Why We Need the Gift of Wisdom
Commentary: Part 2 of a Register series on the gifts of Holy Spirit.
Isaiah says of the Anointed One, “the Spirit of the LORD shall rest upon him, the spirit of wisdom and understanding, the spirit of counsel and might, the spirit of knowledge and the fear of the LORD. And his delight shall be in the fear of the LORD” (Isaiah 11:2-3).
Wisdom is the first and greatest gift of the Holy Spirit in confirmation, because it perfects faith by bringing it to fruition in concrete acts of love. Wisdom, of course, is highly valued throughout the Old Testament. Indeed, there is an entire genre of literature in the Old Testament known as “Wisdom literature,” which includes such books as Proverbs, the Song of Songs, Ecclesiastes and (surprise!) Wisdom.
The Old Testament is chockablock with exhortations to “‘Get Wisdom, get understanding!’ … Do not forsake her, and she will keep you, love her, and she will guard you. The beginning of wisdom is this: Get wisdom, and whatever you get, get insight” (Proverbs 4:5-7). This exhortation, enshrined at the core of Jewish culture for millennia, has served the Jewish people well and resulted in a people whose impact on Western civilization has immensely outstripped their numbers because education has always been at the very heart of this People of the Book.
The great Old Testament model of Wisdom was Solomon who was offered his choice of anything in the world by God and chose Wisdom. God’s reply is as true for us as it was for him:
“Because this was in your heart, and you have not asked possessions, wealth, honor, or the life of those who hate you, and have not even asked long life, but have asked wisdom and knowledge for yourself that you may rule my people over whom I have made you king, wisdom and knowledge are granted to you. I will also give you riches, possessions, and honor, such as none of the kings had who were before you, and none after you shall have the like” (2 Chronicles 1:11-12).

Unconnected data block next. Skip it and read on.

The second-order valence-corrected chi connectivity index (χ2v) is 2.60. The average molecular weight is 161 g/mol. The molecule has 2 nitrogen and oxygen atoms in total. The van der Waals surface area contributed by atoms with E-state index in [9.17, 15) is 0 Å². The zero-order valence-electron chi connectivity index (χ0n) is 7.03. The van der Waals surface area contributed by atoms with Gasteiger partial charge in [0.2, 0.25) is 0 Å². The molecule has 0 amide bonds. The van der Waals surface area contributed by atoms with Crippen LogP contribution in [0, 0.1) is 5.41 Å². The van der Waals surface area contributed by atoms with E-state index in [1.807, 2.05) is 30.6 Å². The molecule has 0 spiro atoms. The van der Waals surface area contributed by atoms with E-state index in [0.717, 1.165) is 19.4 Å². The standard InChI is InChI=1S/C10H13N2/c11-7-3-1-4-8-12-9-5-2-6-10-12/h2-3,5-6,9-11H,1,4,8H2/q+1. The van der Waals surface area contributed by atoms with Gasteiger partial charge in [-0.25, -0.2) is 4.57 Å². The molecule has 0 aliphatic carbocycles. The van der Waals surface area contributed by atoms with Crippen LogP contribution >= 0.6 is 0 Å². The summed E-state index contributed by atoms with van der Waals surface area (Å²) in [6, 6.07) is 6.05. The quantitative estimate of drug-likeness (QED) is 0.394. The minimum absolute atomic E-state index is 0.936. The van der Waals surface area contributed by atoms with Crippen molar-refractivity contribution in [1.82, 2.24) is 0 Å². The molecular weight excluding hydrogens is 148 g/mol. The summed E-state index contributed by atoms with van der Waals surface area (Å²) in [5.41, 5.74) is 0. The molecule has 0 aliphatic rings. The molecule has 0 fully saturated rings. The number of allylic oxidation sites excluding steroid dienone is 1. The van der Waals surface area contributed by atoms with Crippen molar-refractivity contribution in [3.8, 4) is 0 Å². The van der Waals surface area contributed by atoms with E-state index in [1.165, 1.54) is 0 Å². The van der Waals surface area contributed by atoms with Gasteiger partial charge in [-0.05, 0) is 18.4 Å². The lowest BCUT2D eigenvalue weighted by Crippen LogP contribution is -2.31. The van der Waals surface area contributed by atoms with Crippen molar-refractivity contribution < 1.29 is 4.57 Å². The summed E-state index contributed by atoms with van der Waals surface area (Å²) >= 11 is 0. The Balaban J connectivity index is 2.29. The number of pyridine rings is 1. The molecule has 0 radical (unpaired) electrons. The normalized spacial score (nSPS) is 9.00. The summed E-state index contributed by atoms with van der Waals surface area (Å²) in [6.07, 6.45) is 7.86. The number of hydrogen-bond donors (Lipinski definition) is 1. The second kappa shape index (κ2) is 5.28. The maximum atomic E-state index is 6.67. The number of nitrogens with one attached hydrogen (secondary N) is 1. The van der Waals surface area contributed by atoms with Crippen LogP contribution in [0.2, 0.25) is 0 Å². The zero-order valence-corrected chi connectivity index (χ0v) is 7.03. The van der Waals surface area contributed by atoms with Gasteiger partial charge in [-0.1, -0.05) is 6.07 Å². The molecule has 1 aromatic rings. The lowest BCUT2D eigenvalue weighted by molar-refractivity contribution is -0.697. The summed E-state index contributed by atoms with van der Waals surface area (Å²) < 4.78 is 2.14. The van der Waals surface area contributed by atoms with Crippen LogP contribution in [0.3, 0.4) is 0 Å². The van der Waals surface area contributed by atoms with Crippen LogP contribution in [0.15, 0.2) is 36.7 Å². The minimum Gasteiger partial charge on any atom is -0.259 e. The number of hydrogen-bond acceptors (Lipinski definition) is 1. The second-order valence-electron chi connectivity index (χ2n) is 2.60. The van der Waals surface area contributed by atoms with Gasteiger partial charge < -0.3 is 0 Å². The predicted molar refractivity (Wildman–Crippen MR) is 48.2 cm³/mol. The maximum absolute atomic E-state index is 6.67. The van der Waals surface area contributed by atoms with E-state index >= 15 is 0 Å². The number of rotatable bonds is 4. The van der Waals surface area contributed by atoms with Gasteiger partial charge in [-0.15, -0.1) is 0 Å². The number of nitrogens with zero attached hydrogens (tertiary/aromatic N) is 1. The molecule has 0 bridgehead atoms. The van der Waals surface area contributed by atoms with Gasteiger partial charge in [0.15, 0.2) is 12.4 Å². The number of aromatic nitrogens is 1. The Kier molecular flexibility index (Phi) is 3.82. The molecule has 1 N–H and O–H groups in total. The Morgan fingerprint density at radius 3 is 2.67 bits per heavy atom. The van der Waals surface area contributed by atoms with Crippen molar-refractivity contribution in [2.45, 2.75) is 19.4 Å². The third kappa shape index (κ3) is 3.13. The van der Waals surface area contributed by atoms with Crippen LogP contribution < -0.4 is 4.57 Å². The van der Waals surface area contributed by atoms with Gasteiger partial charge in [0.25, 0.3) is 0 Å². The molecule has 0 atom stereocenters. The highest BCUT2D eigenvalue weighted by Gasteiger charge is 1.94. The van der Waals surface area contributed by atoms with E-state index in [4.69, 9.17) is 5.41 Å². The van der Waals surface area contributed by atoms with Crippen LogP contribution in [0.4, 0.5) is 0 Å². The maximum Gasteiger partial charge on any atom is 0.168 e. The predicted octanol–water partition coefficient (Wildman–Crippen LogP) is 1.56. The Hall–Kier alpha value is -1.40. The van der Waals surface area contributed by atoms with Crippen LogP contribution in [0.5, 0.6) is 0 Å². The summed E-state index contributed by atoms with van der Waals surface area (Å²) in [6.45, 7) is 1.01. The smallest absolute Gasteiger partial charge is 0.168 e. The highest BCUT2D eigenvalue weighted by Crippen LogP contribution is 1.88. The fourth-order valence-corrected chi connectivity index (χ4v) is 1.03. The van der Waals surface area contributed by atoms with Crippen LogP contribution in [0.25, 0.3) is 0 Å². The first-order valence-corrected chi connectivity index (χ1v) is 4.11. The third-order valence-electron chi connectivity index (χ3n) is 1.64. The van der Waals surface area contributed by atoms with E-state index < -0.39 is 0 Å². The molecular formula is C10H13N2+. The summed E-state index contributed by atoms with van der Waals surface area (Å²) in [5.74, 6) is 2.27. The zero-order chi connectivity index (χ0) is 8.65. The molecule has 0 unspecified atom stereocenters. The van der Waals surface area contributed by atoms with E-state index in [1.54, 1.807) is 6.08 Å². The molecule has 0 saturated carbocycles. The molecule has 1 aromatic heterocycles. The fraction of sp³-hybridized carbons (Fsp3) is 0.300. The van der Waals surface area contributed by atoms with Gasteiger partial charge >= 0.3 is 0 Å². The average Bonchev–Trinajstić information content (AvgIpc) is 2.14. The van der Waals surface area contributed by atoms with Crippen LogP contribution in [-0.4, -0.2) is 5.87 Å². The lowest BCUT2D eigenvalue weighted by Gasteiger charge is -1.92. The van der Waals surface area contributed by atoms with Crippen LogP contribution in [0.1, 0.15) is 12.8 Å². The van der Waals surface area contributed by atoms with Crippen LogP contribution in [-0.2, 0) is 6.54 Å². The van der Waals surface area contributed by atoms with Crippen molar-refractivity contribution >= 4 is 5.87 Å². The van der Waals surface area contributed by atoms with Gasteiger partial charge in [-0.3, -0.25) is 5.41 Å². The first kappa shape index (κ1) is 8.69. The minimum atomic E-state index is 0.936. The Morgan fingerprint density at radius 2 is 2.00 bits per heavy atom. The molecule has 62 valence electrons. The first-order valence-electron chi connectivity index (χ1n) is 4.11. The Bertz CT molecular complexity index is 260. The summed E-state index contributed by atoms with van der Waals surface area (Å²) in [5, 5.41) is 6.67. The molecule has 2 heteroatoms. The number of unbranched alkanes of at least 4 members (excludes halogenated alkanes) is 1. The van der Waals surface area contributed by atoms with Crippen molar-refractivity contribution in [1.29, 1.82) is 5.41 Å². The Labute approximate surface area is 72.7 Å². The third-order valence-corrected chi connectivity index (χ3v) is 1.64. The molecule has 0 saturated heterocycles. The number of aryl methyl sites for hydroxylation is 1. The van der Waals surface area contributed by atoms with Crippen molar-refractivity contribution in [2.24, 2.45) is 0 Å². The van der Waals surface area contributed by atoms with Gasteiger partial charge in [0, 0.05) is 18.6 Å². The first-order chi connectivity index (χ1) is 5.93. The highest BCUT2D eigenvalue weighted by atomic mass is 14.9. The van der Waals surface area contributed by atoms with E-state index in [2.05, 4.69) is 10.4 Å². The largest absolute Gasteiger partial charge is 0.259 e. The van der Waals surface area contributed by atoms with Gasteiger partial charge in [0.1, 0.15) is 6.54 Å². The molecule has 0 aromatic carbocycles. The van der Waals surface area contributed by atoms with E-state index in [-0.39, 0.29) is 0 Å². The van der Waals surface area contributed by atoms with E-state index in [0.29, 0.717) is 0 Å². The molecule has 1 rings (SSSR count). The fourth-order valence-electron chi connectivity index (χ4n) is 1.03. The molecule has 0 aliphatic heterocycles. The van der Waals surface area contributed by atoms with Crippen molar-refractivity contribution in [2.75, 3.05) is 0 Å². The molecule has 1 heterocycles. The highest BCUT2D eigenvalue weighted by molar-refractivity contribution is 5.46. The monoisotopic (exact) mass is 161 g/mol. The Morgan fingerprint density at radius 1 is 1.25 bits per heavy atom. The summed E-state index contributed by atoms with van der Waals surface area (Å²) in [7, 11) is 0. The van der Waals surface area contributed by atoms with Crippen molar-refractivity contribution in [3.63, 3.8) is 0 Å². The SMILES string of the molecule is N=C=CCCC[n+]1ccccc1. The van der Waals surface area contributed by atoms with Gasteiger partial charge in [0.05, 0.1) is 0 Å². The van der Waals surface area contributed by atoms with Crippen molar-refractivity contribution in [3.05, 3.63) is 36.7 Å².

If that sounds suspiciously like Jesus’ saying, “Seek first his kingdom and his righteousness, and everything else will be added as well” that’s because exactly the same principle lies at the heart of both. Wisdom values properly those things we believe through faith. It puts first things first (the love of God) and second things second (the love of neighbor and the goods of this world).
It is interesting that the picture of Solomon’s wisdom is not merely of a man sitting in a room pondering abstract philosophical ideas or theological concepts. Solomon comes off looking like an early Ben Franklin/Thomas Jefferson/James Audubon, curious about the natural world and trying to figure out how birds and bugs work, as well as how to govern well and live the Law of Moses. This points to something very significant in the Jewish, Greek, and Christian traditions concerning Wisdom: namely, that it is both heavenly minded and practical, like a woman in charge of running a busy household.
Indeed, in all three of these traditions, Wisdom is identified with the feminine. Sophia is the Greek word for wisdom and the Greek deity identified with wisdom was the feminine Athena, not the masculine Zeus. Meanwhile, in the Jewish tradition, Proverbs pictures Wisdom as a woman, working alongside God and crafting the universe like a skilled artisan (Proverbs 8). And in the Christian tradition, the Blessed Virgin Mary, by her “Yes” to the Spirit of Wisdom gives her very flesh and blood so that Christ, “the wisdom of God” (1 Cor inthians, 1:24) can be enfleshed in a human body.
That’s why we need the gift of Wisdom: because we are sacramental beings who are called to turn our faith into concrete works of love the way the Holy Spirit of Wisdom fashioned the world in love and Jesus, the Wisdom of God, was made flesh.